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The Chernobyl and Fukushima meltdowns let loose plenty of tritium, but so have a seemingly endless series of leaks at aging reactors in the U.S. and elsewhere. Such leaks have prompted the EPA to announce on February 4 plans to revisit standards for tritium that has found its way into water—so-called tritiated water, or HTO—along with risk limits for individual exposure to radiation and nuclear waste storage, among other issues surrounding nuclear power.
Or, as a health physicist who has studied tritium for years observes, in the 1970s, the EPA did not rely on any health studies in setting its original standards. Instead, the EPA back-calculated acceptable levels of tritium in water from the radiation exposure delivered by already extant radionuclides from nuclear weapons testing in surface waters. "It's not a health-based standard, it's based on what was easily achievable," remarks David Kocher of the Oak Ridge Center for Risk Analysis, who has evaluated health risks from tritium and spent 30 years at Oak Ridge National Laboratory. The standard of 20,000 pCi/L of drinking water made compliance easy. "No drinking water anywhere was anywhere close, so it cost nothing to meet."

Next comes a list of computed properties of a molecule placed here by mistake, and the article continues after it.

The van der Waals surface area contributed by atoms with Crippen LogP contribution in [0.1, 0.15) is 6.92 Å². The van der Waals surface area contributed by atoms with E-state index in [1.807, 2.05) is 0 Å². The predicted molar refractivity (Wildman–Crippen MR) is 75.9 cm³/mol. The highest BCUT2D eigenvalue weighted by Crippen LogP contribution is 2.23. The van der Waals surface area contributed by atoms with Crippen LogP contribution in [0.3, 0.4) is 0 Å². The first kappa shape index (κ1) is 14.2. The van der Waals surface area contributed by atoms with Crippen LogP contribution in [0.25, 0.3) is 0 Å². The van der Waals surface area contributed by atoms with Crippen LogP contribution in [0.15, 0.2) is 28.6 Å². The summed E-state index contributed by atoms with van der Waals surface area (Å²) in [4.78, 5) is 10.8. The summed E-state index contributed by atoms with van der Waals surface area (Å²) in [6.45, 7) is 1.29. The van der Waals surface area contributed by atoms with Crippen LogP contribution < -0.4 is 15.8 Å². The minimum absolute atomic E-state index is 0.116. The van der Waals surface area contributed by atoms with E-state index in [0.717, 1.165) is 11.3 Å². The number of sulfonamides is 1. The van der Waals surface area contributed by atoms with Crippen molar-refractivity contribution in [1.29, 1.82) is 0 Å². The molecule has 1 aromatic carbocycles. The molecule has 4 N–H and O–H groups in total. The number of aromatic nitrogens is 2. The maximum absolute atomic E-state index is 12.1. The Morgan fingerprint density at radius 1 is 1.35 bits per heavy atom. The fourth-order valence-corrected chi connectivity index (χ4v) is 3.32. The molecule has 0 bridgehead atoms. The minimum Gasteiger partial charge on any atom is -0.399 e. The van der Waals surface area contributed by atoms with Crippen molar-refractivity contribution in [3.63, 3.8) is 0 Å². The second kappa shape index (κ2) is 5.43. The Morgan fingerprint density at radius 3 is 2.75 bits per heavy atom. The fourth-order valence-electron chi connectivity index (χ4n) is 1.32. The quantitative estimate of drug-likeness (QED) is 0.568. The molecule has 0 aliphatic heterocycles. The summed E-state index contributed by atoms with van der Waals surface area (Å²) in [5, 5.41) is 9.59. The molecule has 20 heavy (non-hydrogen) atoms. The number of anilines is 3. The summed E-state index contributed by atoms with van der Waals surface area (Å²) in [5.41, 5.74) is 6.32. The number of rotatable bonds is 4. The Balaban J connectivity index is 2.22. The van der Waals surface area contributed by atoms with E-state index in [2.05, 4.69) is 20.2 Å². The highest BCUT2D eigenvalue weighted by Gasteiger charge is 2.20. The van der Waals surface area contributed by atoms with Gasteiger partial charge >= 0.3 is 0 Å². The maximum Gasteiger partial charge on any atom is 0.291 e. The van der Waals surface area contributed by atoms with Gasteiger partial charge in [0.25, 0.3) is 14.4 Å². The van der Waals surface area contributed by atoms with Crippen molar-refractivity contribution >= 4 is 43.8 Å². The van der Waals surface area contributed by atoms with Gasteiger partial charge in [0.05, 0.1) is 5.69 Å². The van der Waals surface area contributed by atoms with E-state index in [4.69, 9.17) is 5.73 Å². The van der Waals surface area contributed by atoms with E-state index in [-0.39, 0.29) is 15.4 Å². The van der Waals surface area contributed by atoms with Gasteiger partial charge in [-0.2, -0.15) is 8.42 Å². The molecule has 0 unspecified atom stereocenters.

But there is no definitive epidemiological study to assess the true risk of tritium, and animal studies are also lacking. The cancer rates in Japanese survivors of the nuclear bombs dropped on Hiroshima and Nagasaki can reveal little because they were not exposed to tritium either. "You need huge study populations to have any chance of seeing anything," Kocher notes, and that money is simply unavailable. "There is no compelling need to spend the money required to do th